'Train the Trainer' pilot will bring together representatives from the Nigerian feed industry, who will share their training with colleagues
The International Feed Industry Federation (IFIF) is pleased to announce the launch of the IFIF Global Animal Nutrition Programme “Train the Trainer” pilot in Nigeria. Supported by the Nigerian Institute of Animal Science (NIAS), the program is based on the IFIF FAO Feed Manual of Good Practices for the Feed Industry, focused on increasing safety and feed quality at the production level. It brings together over 30 representatives from the Nigerian feed industries, who will act as multipliers by sharing the training with colleagues throughout Nigeria.
Developed by IFIF in 2015, the Train the Trainer program is designed to raise capacities for feed safety in developing regions by training key individuals who can then act as trainers on site within a country. This reflects IFIF’s mission to promote science-based solutions and information sharing for the feed industry, as well as stimulate the adoption of international standards and global equivalency.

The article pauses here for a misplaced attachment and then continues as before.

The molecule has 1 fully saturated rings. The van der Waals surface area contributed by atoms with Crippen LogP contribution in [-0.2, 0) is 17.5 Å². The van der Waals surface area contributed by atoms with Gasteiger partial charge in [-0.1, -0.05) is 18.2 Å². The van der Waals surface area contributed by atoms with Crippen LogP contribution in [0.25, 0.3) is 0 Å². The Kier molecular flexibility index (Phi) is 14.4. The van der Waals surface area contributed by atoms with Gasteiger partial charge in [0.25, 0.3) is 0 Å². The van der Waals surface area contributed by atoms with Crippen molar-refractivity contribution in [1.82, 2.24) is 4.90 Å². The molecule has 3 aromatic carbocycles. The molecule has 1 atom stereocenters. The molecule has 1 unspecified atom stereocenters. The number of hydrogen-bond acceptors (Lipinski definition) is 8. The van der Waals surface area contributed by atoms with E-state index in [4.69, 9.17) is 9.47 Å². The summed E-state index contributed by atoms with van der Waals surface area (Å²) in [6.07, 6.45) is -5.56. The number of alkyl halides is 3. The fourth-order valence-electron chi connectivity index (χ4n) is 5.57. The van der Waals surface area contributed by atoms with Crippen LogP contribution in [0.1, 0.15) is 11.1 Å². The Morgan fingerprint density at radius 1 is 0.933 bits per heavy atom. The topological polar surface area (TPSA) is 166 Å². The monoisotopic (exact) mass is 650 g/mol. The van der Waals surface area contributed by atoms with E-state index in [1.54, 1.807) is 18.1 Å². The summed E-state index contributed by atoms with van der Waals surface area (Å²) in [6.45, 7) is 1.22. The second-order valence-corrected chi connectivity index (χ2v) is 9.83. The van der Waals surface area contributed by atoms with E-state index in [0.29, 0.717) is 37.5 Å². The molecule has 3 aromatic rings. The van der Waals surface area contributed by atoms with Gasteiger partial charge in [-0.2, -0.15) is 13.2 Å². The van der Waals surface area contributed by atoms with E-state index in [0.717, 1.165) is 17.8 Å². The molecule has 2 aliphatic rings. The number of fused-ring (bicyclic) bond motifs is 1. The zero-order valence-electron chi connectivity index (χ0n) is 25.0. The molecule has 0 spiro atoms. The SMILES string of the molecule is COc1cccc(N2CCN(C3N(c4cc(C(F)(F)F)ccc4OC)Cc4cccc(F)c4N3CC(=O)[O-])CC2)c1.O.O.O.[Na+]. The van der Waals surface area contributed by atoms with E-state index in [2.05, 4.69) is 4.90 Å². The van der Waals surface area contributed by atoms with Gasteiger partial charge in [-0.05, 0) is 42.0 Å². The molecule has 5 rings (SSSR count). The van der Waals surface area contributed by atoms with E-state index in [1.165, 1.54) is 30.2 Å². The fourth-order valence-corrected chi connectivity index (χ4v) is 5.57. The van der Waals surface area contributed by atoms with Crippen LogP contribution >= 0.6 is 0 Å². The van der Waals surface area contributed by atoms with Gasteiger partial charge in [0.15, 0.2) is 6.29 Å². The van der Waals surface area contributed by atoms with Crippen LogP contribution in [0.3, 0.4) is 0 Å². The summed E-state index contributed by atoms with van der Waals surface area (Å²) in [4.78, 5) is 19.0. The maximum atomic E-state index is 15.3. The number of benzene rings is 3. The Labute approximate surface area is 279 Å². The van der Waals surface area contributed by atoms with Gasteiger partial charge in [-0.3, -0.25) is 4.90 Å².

Alexandra de Athayde, IFIF executive director, explains, “We are pleased that we were able to launch the pilot of the IFIF Global Animal Nutrition Programme in Nigeria, a key player in agriculture in Africa, with the support of NIAS and the Nigerian Federal Ministry of Agriculture and Rural Development. IFIF members represent over 80% of animal feed production worldwide and capacity development for feed safety is one of the key priorities for IFIF.”
De Athayde added, “IFIF now has the opportunity to evaluate the learnings from the pilot program in Nigeria, and based on that, take the program to other parts of the world to support, train and develop local feed industry to raise feed and food safety standards globally.”
Dr. Godwin Oyediji, registrar and chief executive of the NIAS, said, “Current laws in Nigeria are still weak and some are without enforcement powers. But Nigeria is making steady progress on feed legislation to achieve international benchmarks for animal feed safety and human food safety.” Dr. Oyediji added, “The industry is being mobilized to embrace the FAO/IFIF Code of Practice for Good Animal Feeding and other Codex standards on traceability, contaminants and HACCP.”